Cover Story:

Michael Stevenson

President Michael Stevenson will mount the stage in Convocation Mall one last time this spring to shake the hands of Simon Fraser University’s most recent graduates – some 2,600 of them. And at the fall ceremony in October, his successor, Andrew Petter, will congratulate another 1,500 new alumni.

Features

In every issue

  • Mountain High

    Aboriginal and non-Aboriginal business leaders are being paired in a unique SFU program that puts senior executive officers at meetings on Aboriginal reserves and First Nations chiefs into executive suites. The Leadership Exchange Program, created by SFU’s Learning Strategies Group, allows the leaders to experience each other’s work and cultural environments.
  • Book Takes

    At first glance this seems like a book about fishing; the subtitle is “in the wild with Ted Hughes.” But it is also a book about a remarkable friendship between British poet laureate Hughes, considered one of the best poets of his generation, and SFU criminologist and author Ehor Boyanowsky, and about the passion they shared to save threatened environments.
  • Who's News

    Annabel Lyon’s first novel, The Golden Mean, has struck a chord with both the public and the literati. It was the only book in 2009 to be nominated for the top three Canadian fiction prizes: the Scotiabank Giller Prize, the Governor General’s Award for English language fiction, and the Rogers Writers’ Trust Fiction Prize. Lyon won the Rogers Prize.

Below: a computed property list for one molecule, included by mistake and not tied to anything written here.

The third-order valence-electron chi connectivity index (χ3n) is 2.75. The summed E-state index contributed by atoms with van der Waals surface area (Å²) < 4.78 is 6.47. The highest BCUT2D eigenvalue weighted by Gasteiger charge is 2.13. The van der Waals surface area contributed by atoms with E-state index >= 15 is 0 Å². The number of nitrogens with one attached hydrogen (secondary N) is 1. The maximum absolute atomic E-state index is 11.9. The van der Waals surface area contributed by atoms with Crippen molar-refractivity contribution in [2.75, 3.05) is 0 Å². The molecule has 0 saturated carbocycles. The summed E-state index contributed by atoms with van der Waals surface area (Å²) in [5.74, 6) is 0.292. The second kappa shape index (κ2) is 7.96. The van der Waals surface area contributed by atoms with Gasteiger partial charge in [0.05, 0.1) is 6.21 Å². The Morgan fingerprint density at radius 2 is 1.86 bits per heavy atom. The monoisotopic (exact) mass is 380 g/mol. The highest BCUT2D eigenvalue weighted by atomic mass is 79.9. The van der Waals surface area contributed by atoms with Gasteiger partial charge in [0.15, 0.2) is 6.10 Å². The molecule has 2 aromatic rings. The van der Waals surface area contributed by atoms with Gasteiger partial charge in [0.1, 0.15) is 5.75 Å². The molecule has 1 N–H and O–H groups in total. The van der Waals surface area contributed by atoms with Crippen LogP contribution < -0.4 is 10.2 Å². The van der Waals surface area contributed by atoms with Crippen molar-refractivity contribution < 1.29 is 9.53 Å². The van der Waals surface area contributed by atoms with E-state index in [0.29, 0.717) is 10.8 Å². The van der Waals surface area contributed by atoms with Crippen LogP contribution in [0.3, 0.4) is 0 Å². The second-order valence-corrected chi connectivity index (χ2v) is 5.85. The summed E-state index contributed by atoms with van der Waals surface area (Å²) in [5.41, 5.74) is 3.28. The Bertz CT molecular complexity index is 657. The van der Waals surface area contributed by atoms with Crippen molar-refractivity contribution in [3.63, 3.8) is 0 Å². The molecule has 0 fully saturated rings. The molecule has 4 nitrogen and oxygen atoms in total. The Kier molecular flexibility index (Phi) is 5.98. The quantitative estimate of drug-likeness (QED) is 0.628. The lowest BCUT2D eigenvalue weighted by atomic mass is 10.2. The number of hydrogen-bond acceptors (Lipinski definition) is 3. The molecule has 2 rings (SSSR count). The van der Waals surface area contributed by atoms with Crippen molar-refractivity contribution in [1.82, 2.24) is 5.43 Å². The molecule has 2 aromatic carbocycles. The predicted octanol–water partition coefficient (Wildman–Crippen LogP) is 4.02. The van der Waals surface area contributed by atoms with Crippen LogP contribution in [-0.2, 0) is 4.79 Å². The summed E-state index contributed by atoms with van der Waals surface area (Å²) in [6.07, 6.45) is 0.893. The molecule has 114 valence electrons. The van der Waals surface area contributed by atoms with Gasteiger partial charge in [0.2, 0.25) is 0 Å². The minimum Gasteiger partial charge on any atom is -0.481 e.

• Incoming President Andrew Petter

    A past dean of the University of Victoria law school and a former B.C. attorney general, Petter prevailed over national and international candidates to become SFU’s ninth president and vice-chancellor. He’ll take the reins on September 1, succeeding President Michael Stevenson, who has completed two five-year terms.
  • Alumni Watching

    The 2009 winners are Lyn Hancock (BEd’77, MA’81), author, photojournalist, educator, and filmmaker (Arts and Culture); Marianne Sadar (BSc’88), a senior scientist and prostate cancer researcher at the B.C. Cancer Agency (Academic Achievement); Carol Huynh (BA’04), an Olympic gold medallist in women’s wrestling (Athletic Achievement); and Robert Turner (PhD’73), director of neurophysics at the Max Planck Institute for Human Cognitive and Brain Sciences in Germany (Professional Achieve- ment).
April 2010 issue cover